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Moving back to the UK after 6+ years...HELP!

(26 Posts)
hollyhobbie Mon 11-May-09 10:19:50

Just what the title says, really: I don't have a clue about child-related things in the UK, when I left I didn't have kids, now I'm a mum of 2!

How do I get a place at a school (DD is 4)? Do we just get a GP or is there a separate doctor for kids? (ie, should 2 year old DS still be seeing a HV?)

Any other advice?

fizzpops Mon 11-May-09 11:58:28

My DD is only 1yo but as far as schools go I am starting to look into it. A lot of schools (All?) have websites so if you know where you are going to be living you can research the schools in the area. The websites will also tell you the admissions policy and Ofsted should give you some idea of it's performance.

My DD just goes to the GP when she is ill although we have the number for the HV have never had to call as all her ailments/ jabs/ check ups have been via the GPs surgery. I guess if your DS needs a HV then the GP will arrange it in any case.

I am an utter novice. I am sure someone else will be able to offer more advice.

stickylittlefingers Mon 11-May-09 12:11:38

your local authority's website should have all the info about schools entry, i.e. the one my oldest goes to was really popular, so you had to get your form in by a certain date then all the places were gone, so it would tell you which still had places etc.

When we moved back I just registered with a GP and then a HV came out to visit and explained what dd1 would have had had we been living in the UK and checked that she'd got all her jabs etc (helpfully our Irish GP had photocopied her records so I could just hand over a wad of documents for her to be getting on with!) - it all seemed to be quite automatic, tho I daresay it might be different depending on where you live (a feature of the UK !).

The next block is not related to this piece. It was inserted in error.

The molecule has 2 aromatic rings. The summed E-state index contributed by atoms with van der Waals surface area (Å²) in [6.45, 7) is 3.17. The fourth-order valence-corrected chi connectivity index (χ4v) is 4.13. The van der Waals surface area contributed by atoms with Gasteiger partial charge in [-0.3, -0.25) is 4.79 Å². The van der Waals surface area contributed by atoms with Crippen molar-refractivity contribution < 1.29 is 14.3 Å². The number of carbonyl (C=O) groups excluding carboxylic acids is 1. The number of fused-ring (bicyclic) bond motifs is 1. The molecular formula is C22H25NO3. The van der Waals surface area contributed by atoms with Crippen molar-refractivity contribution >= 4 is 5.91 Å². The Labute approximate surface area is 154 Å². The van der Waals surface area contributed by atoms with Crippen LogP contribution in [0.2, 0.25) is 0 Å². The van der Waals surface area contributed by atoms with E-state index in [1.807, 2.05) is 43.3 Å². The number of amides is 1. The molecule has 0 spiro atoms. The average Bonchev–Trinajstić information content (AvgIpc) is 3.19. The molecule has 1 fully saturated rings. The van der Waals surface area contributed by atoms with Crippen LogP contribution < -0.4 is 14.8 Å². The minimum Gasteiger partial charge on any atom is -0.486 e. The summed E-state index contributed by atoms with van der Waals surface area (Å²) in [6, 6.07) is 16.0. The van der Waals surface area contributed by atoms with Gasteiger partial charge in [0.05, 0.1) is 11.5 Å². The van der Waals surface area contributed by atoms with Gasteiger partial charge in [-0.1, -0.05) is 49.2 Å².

I don't know, obviously, if you're filthy rich or what, but if getting the child benefit in is important, I would try and get your claim in asap when you know your entry date into the UK, because it took ages.

Also, even tho your children weren't born here, they should get their child trust funds with the dosh from the government. Sort of a bonus, except the shares being worth so little now it doesn't look quite so enticing, but still, it's free cash for them which might be worth something when they're 18.

Blu Mon 11-May-09 12:15:35

Eek - will your DD be starting school in September?

School is going to be an issue unless you are moving to an area where schools are undersubscribed. Are you planning state or private?